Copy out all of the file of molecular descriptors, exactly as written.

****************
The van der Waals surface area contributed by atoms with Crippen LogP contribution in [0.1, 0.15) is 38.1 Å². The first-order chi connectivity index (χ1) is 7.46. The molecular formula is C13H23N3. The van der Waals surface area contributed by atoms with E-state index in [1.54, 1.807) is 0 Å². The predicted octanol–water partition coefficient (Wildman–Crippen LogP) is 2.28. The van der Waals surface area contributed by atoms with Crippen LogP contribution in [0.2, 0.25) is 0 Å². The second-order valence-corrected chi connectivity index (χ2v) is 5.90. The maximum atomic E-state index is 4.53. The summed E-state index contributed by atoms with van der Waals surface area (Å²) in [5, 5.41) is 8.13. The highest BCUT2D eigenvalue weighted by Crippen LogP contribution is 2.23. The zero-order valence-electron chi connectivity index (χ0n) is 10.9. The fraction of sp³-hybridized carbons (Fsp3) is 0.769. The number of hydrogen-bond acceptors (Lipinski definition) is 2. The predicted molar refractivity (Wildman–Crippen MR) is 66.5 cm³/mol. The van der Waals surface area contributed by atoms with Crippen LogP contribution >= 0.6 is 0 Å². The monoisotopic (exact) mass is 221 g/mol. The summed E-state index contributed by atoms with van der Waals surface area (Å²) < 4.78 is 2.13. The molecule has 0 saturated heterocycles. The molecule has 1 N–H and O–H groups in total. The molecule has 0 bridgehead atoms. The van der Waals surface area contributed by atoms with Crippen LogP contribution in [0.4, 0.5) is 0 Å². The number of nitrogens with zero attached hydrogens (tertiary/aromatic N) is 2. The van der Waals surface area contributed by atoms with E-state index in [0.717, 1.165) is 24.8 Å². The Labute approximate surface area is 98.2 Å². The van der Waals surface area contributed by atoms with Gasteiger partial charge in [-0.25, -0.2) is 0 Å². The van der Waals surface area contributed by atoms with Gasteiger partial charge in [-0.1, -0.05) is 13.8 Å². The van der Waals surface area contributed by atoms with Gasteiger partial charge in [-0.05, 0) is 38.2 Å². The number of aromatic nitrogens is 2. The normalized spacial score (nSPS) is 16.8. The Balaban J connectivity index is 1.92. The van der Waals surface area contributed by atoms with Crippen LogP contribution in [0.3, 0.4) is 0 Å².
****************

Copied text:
The van der Waals surface area contributed by atoms with Crippen LogP contribution in [0.1, 0.15) is 38.1 Å². The first-order chi connectivity index (χ1) is 7.46. The molecular formula is C13H23N3. The van der Waals surface area contributed by atoms with E-state index in [1.54, 1.807) is 0 Å². The predicted octanol–water partition coefficient (Wildman–Crippen LogP) is 2.28. The van der Waals surface area contributed by atoms with Crippen LogP contribution in [0.2, 0.25) is 0 Å². The second-order valence-corrected chi connectivity index (χ2v) is 5.90. The maximum atomic E-state index is 4.53. The summed E-state index contributed by atoms with van der Waals surface area (Å²) in [5, 5.41) is 8.13. The highest BCUT2D eigenvalue weighted by Crippen LogP contribution is 2.23. The zero-order valence-electron chi connectivity index (χ0n) is 10.9. The fraction of sp³-hybridized carbons (Fsp3) is 0.769. The number of hydrogen-bond acceptors (Lipinski definition) is 2. The predicted molar refractivity (Wildman–Crippen MR) is 66.5 cm³/mol. The van der Waals surface area contributed by atoms with Crippen LogP contribution >= 0.6 is 0 Å². The monoisotopic (exact) mass is 221 g/mol. The summed E-state index contributed by atoms with van der Waals surface area (Å²) < 4.78 is 2.13. The molecule has 0 saturated heterocycles. The molecule has 1 N–H and O–H groups in total. The molecule has 0 bridgehead atoms. The van der Waals surface area contributed by atoms with Crippen LogP contribution in [0.4, 0.5) is 0 Å². The number of nitrogens with zero attached hydrogens (tertiary/aromatic N) is 2. The van der Waals surface area contributed by atoms with E-state index in [0.717, 1.165) is 24.8 Å². The Labute approximate surface area is 98.2 Å². The van der Waals surface area contributed by atoms with Gasteiger partial charge in [-0.25, -0.2) is 0 Å². The van der Waals surface area contributed by atoms with Gasteiger partial charge in [-0.1, -0.05) is 13.8 Å². The van der Waals surface area contributed by atoms with Gasteiger partial charge in [-0.05, 0) is 38.2 Å². The number of aromatic nitrogens is 2. The normalized spacial score (nSPS) is 16.8. The Balaban J connectivity index is 1.92. The van der Waals surface area contributed by atoms with Crippen LogP contribution in [0.3, 0.4) is 0 Å².